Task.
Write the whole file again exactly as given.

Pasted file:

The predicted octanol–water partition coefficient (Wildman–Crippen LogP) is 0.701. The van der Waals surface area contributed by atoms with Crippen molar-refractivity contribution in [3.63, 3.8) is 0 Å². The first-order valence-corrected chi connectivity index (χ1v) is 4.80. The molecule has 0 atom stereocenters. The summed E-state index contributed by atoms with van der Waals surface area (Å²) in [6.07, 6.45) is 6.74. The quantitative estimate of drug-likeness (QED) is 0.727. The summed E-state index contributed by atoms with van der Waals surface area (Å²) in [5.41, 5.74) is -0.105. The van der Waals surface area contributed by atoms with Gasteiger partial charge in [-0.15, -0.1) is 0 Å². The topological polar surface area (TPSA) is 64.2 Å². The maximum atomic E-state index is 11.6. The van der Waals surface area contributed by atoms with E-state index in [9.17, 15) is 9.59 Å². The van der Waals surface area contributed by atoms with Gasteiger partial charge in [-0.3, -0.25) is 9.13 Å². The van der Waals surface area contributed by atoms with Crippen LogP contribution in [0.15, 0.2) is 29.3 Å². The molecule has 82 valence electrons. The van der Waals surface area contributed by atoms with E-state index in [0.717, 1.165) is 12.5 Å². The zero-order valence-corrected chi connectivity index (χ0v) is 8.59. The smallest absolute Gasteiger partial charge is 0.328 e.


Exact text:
The predicted octanol–water partition coefficient (Wildman–Crippen LogP) is 0.701. The van der Waals surface area contributed by atoms with Crippen molar-refractivity contribution in [3.63, 3.8) is 0 Å². The first-order valence-corrected chi connectivity index (χ1v) is 4.80. The molecule has 0 atom stereocenters. The summed E-state index contributed by atoms with van der Waals surface area (Å²) in [6.07, 6.45) is 6.74. The quantitative estimate of drug-likeness (QED) is 0.727. The summed E-state index contributed by atoms with van der Waals surface area (Å²) in [5.41, 5.74) is -0.105. The van der Waals surface area contributed by atoms with Gasteiger partial charge in [-0.15, -0.1) is 0 Å². The topological polar surface area (TPSA) is 64.2 Å². The maximum atomic E-state index is 11.6. The van der Waals surface area contributed by atoms with E-state index in [9.17, 15) is 9.59 Å². The van der Waals surface area contributed by atoms with Gasteiger partial charge in [-0.3, -0.25) is 9.13 Å². The van der Waals surface area contributed by atoms with Crippen LogP contribution in [0.15, 0.2) is 29.3 Å². The molecule has 82 valence electrons. The van der Waals surface area contributed by atoms with E-state index in [0.717, 1.165) is 12.5 Å². The zero-order valence-corrected chi connectivity index (χ0v) is 8.59. The smallest absolute Gasteiger partial charge is 0.328 e.